Our regular readers know by now that Japan produces way more than its fair share of weird music — so much so that some of the weirdest stuff remains virtually unknown to Anglo audiences. That’s certainly the case with the recorded works of punk singer, poet, novelist and cat-lover Kō Machida. When our good friend the mysterious Interweb Megalink sends us something and is like, “I don’t even know what the hell this is” — which is how we got introduced to Machida’s 1986 masterpiece, Doterai Yatsura — we are way off the outer fringes of the Roman alphabet internet.
Machida, whose real name is also sometimes transliterated as Kou Machida, got his start in 1978 in a punk band called Inu, which is a Japanese word for “Dog.” They released one album before breaking up about three years later, a fun but not particularly weird set of herky-jerky, Clash-like rave-ups called Meshi Kuuna!, which translates to something like, “Don’t Eat!” There’s also apparently a second album released after they broke up called Ushiwakamaru Nametottara Dotsuitaru Zo, but I haven’t been able to track down any of the music.
In fact, most of Machida’s catalog remains offline, or at least unfindable unless you’re able to search for it using Japanese characters. But his first solo album, 1986’s Doterai Yatsura (sometimes called Wild and Crazy Guys, though I can’t tell whether that’s an English translation of the Japanese title, or just based on the fact that cassette versions of the album said “Wild and Crazy Guys” in English on the cover), is a cult classic that’s been uploaded to YouTube in various forms over the years. I hardly ever post full album streams on this site because I know you’re all busy people with short attention spans, but I have to share all 36 minutes of Doterai Yatsura because it’s amazing.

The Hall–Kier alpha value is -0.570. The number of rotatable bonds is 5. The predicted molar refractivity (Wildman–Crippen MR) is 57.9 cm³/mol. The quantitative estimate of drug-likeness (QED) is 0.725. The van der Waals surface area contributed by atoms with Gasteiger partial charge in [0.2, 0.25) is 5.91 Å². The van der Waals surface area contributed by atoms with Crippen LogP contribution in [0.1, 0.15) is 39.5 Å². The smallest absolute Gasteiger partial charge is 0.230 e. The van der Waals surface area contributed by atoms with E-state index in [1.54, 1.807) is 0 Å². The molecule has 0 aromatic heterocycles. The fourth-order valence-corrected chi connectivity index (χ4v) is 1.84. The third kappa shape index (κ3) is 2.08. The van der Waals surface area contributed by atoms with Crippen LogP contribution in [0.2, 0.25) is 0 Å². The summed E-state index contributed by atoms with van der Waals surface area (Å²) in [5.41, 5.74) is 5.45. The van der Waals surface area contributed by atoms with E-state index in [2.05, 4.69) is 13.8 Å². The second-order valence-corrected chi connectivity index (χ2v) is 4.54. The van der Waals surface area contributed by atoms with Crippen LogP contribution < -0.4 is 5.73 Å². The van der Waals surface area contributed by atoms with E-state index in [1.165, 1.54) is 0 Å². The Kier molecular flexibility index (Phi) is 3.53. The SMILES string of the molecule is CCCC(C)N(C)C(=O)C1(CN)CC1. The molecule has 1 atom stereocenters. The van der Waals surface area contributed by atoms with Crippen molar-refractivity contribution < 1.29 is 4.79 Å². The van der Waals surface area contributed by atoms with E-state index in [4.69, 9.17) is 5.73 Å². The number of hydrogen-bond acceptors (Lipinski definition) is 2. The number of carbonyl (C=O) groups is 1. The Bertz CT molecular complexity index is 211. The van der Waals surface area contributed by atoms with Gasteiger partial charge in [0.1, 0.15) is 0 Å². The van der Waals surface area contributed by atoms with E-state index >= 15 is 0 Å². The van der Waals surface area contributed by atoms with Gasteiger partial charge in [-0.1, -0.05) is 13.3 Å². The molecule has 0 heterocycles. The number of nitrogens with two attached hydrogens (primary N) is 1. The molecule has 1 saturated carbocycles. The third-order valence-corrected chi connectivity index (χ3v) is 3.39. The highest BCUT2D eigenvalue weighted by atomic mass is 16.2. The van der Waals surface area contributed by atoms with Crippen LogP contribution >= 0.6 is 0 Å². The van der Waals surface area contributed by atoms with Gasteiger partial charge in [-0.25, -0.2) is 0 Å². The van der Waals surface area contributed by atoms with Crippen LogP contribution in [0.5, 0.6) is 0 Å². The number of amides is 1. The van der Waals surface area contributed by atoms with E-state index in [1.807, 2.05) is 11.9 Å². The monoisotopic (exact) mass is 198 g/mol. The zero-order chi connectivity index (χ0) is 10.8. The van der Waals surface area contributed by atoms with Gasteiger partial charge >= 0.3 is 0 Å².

Great, right? You can still hear Machida’s roots in angsty post-punk but he’s also experimenting with tape loops and analog synths, and it sounds like he’s drawing from No Wave, industrial, early video game music and maybe the noise experiments of The Residents and Hanatarash, Yamataka Eye’s notorious pre-Boredoms noise-rock group. There are bagpipes and harmonicas and tribal percussion freakouts (Cromagnon might be another influence) and weird spoken-word passages and looped sex noises. It’s surprising and disorienting in the best possible way — maybe less so if you’re fluent in Japanese, although Machida is apparently known for playing with language in ways can be cryptic even to native speakers and often impossible to translate. (One song title on Doterai Yatsura, for example, is usually translated as “Primitive Hitman” but more literally means “A Man Who Killed a Parakeet That Hit a Conga Drum”.)
Doterai Yatsura is all the more remarkable because as far as I’ve been able to tell, Machida never really recorded anything else like it. This track from his next release, a 1987 EP called Hona, Donaisee Iune, still has highly eccentric vocals, but musically it’s downright accessible compared to his previous work:
And I’m pretty sure this is a track from a 1992 album called Harafuri, credited to Machizo Machida and Kitazamagumi, which I believe was the name of his band at the time:
More recently, Machida appears to have morphed into a sort of Bowie/Bryan Ferry art-rocker; at least that’s certainly the vibe he’s channeling in this clip:
But these days, Machida is more famous in Japan as a novelist. His 2004 novel Punk Samurai Slash Down, set in Edo-era Japan but sprinkled with anachronistic language and modern cultural references, was recently adapted into a feature film that I hope will be coming to our shores soon because it appears to feature monkey warriors and big dance numbers and samurai armies battling to the strains of “Anarchy in the U.K.” Speaking of films, Machida has also starred in a few himself — most famously, a 1995 film called Endless Waltz in which he played a free jazz saxophonist. So yeah, he’s a true Renaissance man. And did I mention that he also loves cats?